News from the Board
News from the Board – 2012
The newly-elected board of Fast and Fabulous would like to wish our membership a happy and cycling-friendly New Year. We’re embarking on our second full year as an independent nonprofit organization, and there’s plenty to be done. The first item on all of our gay agendas is to join, or renew, membership in the club, by going to http://fastnfab.org/joinus, downloading a membership form, enclosing a check for $30 to the Fast and Fabulous Cycling Club and mailing it to our treasurer, Phil Greenwald. His address is on the form. As the city stripes new bike lanes and launches a bike share program this year, we believe it’s an exciting time to be involved in cycling. We’re looking forward to bringing you a great year of rides, dinners, activism and fellowship.
We’d like to increase our active membership this year, so please remember our club motto (or at least one of them), “We recruit”, and encourage anyone you know who might be thinking of dipping a toe in the water, if you’ll pardon the inappropriate sporting metaphor. Or mention our gay camaraderie and fine dining to tempt any seasoned cyclists you might know to join us. Newcomers don’t have to join for the first ride, so they have a chance to kick our tires (as it were) before committing. We want to attract as diverse a cycling population as we can reach.
Many of you are aware that John Chapman, the club’s former calendar editor, was killed by a speeding motorist in Plumstead Township, Pa., while on a club ride to the Weisel Hostel in Nockamixon State Park, a dozen miles further on, last Memorial Day weekend. John’s killer has not been apprehended, and the club plans to conduct a leafleting campaign along Rt. 413/Durham Road, the highway where the accident took place, on the anniversary of his death. But it’s also our goal to assure the safety of cyclists here in the city. If you are on a bike you should not have to fear for your life. To that end, I urge you to support Transportation Alternatives (http://www.transalt.org), which is conducting a campaign to bring the number of cycling deaths in New York City to zero.
While we do need to watch our backs, we certainly can have fun, and it’s long been a tradition that Fast and Fab is the eating club with a cycling disorder. Our new vice president for events, Eric Lehman, email@example.com, is taking the monthly dinners out to the boroughs and calling them our Wheels to Meals program. We’re encouraging everyone with a bike to take it out to dinner. Do wear a helmet and do bring a lock, do come to dinner and do have a blast!
Bicycle advocacy starts with teaching the next generation of cyclists how to ride, and the new vice president for rides, Bob Nelson, will be volunteering with Bike New York’s Teach A Kid to Ride program. Bike New York volunteers go out to parks and parking lots around the city to teach kids of all ages how to ride. It’s not complicated, it builds goodwill and brings exercise to kids all over the city. Bob, at firstname.lastname@example.org, will let us know when and where to saddle up. Bring your smiley face!
Not everyone rides skinny tires. April Tam, email@example.com, and her fearless crew of mountain bikers explore trails both within the city (Cunningham Park in Fresh Meadows, Queens; Wolfe’s Pond Park in Tottenville, Staten Island and High Bridge Park in northern Manhattan) and in New Jersey, Westchester and Long Island. Her goal and ours is always to provide enough variety of experience to challenge beginners but keep the hawgs happy too. We’re almost always on winding singletrack with optional technical features such as jumps, logs or stream beds. Sometimes we’ll coordinate with the crew from Outbike New Jersey. Holler at April with ideas for getting the bikes – and riders – down and dirty.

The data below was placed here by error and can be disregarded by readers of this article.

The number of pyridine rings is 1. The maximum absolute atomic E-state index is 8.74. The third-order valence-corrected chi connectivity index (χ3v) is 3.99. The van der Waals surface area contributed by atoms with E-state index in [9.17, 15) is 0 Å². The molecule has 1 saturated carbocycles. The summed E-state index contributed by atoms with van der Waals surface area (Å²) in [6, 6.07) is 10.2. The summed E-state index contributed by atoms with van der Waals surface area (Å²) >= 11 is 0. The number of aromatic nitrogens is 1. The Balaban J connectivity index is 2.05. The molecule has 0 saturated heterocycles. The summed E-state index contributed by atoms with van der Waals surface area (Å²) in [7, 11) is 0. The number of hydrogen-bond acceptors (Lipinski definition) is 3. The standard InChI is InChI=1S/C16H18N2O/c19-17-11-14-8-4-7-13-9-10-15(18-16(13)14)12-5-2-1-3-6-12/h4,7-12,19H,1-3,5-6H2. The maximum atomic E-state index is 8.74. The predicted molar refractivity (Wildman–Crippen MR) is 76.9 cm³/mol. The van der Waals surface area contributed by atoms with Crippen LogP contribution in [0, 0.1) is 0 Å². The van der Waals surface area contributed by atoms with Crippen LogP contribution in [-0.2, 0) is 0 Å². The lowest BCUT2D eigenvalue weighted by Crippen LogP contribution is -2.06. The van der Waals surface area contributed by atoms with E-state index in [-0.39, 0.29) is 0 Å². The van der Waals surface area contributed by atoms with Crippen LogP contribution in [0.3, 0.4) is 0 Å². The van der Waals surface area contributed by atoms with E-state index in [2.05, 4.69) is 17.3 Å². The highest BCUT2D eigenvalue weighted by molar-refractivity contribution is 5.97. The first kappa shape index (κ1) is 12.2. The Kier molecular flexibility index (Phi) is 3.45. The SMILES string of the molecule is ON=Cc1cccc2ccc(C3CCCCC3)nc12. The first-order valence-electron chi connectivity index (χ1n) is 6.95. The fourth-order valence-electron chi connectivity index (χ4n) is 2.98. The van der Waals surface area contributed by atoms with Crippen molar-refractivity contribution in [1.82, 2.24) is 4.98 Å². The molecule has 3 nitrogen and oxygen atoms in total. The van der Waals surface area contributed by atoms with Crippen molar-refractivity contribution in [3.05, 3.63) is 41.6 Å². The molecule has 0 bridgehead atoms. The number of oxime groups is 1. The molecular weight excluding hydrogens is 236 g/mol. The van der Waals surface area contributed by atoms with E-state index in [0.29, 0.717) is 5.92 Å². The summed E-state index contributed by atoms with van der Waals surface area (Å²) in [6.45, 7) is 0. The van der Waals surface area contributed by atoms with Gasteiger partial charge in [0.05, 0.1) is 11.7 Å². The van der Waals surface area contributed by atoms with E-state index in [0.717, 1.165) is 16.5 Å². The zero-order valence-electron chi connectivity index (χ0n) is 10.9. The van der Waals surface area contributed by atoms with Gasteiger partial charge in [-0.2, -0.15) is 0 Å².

Some of our members (we’re looking at you, Robert Sinclair, Erica Jacobs, Patrick Chin-hong, Terry Farrow and, leader of the pack, Tim Guscott) like to rack up the miles and already have a couple of big rides in their sights. There’s the 145-mile version of the Montauk Century in May, the 130-mile Boston to Provincetown Ride in June and a proposed Albany-Montreal-Albany ride over three days in early August. Bob also hangs out with this pack, so if this sounds like your cup of lubricant, get in touch with him at firstname.lastname@example.org.
And some of us aren’t highway hawgs; we just want to get out and see the world from a bike seat. We’re known as Fast and Fabulous, but not everyone realizes that the name refers to the two ends of the spectrum that we want to serve. So we always try to have a couple of easy, open-ended rides on the calendar. In January, meet Bob at Stumptown Coffee Roasters at Broadway and 29th on the 15th, a trip to coffee-lover’s heaven. We’ll head up to Central Park for a lap or two afterwards, just to feel the caffeine’s forward momentum.
For many more of us, it’s the end as well as the means that counts, so we like to offer rides to cool destinations. Last fall we did the Bartow-Pell Mansion in the Bronx, and a few years back we did the Kendall Sculpture Garden on the Pepsico campus in Purchase, to name just a couple. We had a great shoreline ride and a tasty veg-friendly meal at Bloodroot, an earthy feminist restaurant in Bridgeport, Conn., in September. And Michael Thompson is planning a four-day weekend this spring in Sharon Springs, a wonderful old resort town in upstate New York. Ride, yes, ride, but show me some cultcha once I get there!
Finally, we’d like to point out that while we like to have rides listed on the calendar at http://www.fastnfab.org, there’s no rule against popping out an e-mail to the list the day before a ride and telling the world your plans. Rides are always more fun with company and the e-mail list will get you some. Do let us know if you have some particular cancel conditions (wet pavement, temps below freezing, etc.) and give us a cell number so we can confirm. And ride on!!